Two private properties in Gill facing condemnation

  • The abandoned house at 34 French King Highway. The owner was granted a extension to submit a plan to remedy the property. recorder file photo

Recorder Staff
Friday, March 17, 2017

GILL — Two houses in states of disrepair faced condemnation hearings on Monday, when the Board of Health granted approval of remodeling plans or a time extension to the two owners.

One property at 35 Riverview Drive and the other at 34 French King Highway were discussed. Taylor Newton, the 35 Riverview Drive owner, came to the board with a contractor and an outline that explained what renovations will be done with an October deadline. The Gill Board of Health signed off on his plan.

The plan puts the cost of renovating the house and bringing it up to code would be about $30,000.

The owner of the 34 French King Highway property, Veronica Phaneuf, requested additional time for to craft a plan and the board granted her an extension into April to present a plan for either renovation or demolition.

Glen Ayers, the regional health agent serving Gill, said that the 34 French King Highway property has been a long-term issue in the town. The house has been vacant for about 20 years, according to Ayers. He said the damage to the home is extensive and renovations would likely be costly.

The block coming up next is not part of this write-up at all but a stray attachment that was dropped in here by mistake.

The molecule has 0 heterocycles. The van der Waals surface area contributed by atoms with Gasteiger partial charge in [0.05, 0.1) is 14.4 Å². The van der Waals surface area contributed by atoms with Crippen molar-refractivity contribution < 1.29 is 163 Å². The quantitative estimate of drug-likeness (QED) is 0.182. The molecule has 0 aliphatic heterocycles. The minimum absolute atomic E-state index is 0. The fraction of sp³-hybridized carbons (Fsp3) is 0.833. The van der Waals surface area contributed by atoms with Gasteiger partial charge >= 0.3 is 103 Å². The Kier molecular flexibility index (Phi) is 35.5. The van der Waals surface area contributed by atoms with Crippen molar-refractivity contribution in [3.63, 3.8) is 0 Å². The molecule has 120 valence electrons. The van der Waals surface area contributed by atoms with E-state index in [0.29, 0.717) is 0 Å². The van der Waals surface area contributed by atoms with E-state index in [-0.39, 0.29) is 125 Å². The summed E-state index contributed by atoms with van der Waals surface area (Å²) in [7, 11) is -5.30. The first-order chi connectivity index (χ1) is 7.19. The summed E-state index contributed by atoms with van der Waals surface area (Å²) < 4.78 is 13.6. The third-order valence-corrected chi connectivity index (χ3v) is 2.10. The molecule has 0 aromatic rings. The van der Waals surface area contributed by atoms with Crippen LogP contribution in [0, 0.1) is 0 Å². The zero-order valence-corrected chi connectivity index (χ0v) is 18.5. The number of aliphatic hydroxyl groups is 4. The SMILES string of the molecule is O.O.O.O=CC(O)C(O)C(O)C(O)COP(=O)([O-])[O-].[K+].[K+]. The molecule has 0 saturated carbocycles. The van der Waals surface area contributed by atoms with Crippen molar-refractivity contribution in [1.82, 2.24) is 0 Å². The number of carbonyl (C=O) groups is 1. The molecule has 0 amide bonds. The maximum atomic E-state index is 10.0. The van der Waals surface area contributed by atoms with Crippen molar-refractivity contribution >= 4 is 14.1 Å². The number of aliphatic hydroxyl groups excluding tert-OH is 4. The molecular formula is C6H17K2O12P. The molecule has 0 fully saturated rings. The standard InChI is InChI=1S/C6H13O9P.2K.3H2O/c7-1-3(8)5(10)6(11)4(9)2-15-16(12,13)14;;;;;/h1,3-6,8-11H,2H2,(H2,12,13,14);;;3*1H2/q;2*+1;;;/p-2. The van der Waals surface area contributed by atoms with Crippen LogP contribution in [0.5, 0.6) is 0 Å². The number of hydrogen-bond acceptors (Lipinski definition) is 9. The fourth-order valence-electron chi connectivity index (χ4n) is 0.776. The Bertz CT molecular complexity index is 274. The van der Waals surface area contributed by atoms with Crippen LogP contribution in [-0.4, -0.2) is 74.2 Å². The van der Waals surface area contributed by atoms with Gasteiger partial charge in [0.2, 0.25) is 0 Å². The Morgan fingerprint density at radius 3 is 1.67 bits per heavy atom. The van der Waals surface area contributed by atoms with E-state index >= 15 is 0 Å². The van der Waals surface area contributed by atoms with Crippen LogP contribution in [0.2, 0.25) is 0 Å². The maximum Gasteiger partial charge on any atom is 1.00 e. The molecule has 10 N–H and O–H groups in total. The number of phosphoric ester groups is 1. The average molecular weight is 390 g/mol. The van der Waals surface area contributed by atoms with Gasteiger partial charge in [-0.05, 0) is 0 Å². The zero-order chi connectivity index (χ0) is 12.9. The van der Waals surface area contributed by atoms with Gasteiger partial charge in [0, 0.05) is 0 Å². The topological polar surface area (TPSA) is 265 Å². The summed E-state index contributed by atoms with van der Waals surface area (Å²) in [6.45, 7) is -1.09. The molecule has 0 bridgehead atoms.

The town and the county are getting help from the state’s Attorney General office with the most extreme abandoned buildings.

Ayers said that abandoned and possibly tax delinquent properties are common in the county and something his office deals with regularly.

State involvement

The Abandoned Housing Initiative is an 8-year-old state program that helps towns remedy abandoned buildings. Previously the initiative had focused more on major cities, but the Attorney General’s office is slowly expanding into more small town and rural areas.

Ayers said that the hearing is part of a long process that works to hold owners accountable for unsafe and uninhabitable buildings while making sure those owners get due process and time to remedy problems. He said the hearing not only brings all necessary parties together, but can also serve as a wake up call for owners.

“The process is to try to get together with people and understand what’s going on,” he said.

If the owners don’t comply, the next step would be Housing Court and a possible receivership, where a developer is granted possession of the property by the Housing Court.

Ayers said the process is often lengthy, as local governments try to work with owners to get problems under control before taking it to court.

“We aren’t picking on people, we’re following a process, an open process,” Ayers said.

Reach Miranda Davis at
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